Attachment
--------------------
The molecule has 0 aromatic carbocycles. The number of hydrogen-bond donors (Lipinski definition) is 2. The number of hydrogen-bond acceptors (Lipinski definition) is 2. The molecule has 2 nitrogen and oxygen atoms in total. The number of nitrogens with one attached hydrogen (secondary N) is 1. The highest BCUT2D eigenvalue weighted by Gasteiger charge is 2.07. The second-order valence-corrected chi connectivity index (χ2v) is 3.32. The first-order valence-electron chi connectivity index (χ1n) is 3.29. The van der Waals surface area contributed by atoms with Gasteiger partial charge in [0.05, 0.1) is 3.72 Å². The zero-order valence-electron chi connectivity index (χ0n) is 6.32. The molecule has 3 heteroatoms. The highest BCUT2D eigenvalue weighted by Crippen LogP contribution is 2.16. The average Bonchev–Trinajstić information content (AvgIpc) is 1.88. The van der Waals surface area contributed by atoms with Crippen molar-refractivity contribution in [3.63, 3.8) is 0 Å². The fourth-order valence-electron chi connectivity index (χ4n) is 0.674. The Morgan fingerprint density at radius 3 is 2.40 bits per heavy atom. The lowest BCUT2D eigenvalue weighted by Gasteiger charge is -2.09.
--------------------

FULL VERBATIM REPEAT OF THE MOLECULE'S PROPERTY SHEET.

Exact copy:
The molecule has 0 aromatic carbocycles. The number of hydrogen-bond donors (Lipinski definition) is 2. The number of hydrogen-bond acceptors (Lipinski definition) is 2. The molecule has 2 nitrogen and oxygen atoms in total. The number of nitrogens with one attached hydrogen (secondary N) is 1. The highest BCUT2D eigenvalue weighted by Gasteiger charge is 2.07. The second-order valence-corrected chi connectivity index (χ2v) is 3.32. The first-order valence-electron chi connectivity index (χ1n) is 3.29. The van der Waals surface area contributed by atoms with Gasteiger partial charge in [0.05, 0.1) is 3.72 Å². The zero-order valence-electron chi connectivity index (χ0n) is 6.32. The molecule has 3 heteroatoms. The highest BCUT2D eigenvalue weighted by Crippen LogP contribution is 2.16. The average Bonchev–Trinajstić information content (AvgIpc) is 1.88. The van der Waals surface area contributed by atoms with Crippen molar-refractivity contribution in [3.63, 3.8) is 0 Å². The fourth-order valence-electron chi connectivity index (χ4n) is 0.674. The Morgan fingerprint density at radius 3 is 2.40 bits per heavy atom. The lowest BCUT2D eigenvalue weighted by Gasteiger charge is -2.09.